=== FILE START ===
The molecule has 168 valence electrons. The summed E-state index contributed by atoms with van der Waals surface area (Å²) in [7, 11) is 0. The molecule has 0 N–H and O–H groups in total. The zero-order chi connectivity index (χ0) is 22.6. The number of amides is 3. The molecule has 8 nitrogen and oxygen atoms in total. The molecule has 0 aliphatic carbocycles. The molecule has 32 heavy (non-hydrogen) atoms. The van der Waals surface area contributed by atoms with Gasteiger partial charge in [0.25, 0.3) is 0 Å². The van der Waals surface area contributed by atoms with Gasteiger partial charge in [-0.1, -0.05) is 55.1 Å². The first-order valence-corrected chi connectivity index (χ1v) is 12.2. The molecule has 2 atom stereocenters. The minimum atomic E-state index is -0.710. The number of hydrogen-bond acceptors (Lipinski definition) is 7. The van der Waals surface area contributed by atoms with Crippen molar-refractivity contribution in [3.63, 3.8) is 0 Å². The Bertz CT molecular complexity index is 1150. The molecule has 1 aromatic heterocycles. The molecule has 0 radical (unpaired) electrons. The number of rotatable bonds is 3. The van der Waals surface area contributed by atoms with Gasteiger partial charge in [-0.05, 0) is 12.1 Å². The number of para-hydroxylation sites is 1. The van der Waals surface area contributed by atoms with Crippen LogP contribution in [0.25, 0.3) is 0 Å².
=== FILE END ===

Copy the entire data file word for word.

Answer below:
The molecule has 168 valence electrons. The summed E-state index contributed by atoms with van der Waals surface area (Å²) in [7, 11) is 0. The molecule has 0 N–H and O–H groups in total. The zero-order chi connectivity index (χ0) is 22.6. The number of amides is 3. The molecule has 8 nitrogen and oxygen atoms in total. The molecule has 0 aliphatic carbocycles. The molecule has 32 heavy (non-hydrogen) atoms. The van der Waals surface area contributed by atoms with Gasteiger partial charge in [0.25, 0.3) is 0 Å². The van der Waals surface area contributed by atoms with Gasteiger partial charge in [-0.1, -0.05) is 55.1 Å². The first-order valence-corrected chi connectivity index (χ1v) is 12.2. The molecule has 2 atom stereocenters. The minimum atomic E-state index is -0.710. The number of hydrogen-bond acceptors (Lipinski definition) is 7. The van der Waals surface area contributed by atoms with Crippen molar-refractivity contribution in [3.63, 3.8) is 0 Å². The Bertz CT molecular complexity index is 1150. The molecule has 1 aromatic heterocycles. The molecule has 0 radical (unpaired) electrons. The number of rotatable bonds is 3. The van der Waals surface area contributed by atoms with Gasteiger partial charge in [-0.05, 0) is 12.1 Å². The number of para-hydroxylation sites is 1. The van der Waals surface area contributed by atoms with Crippen LogP contribution in [0.25, 0.3) is 0 Å².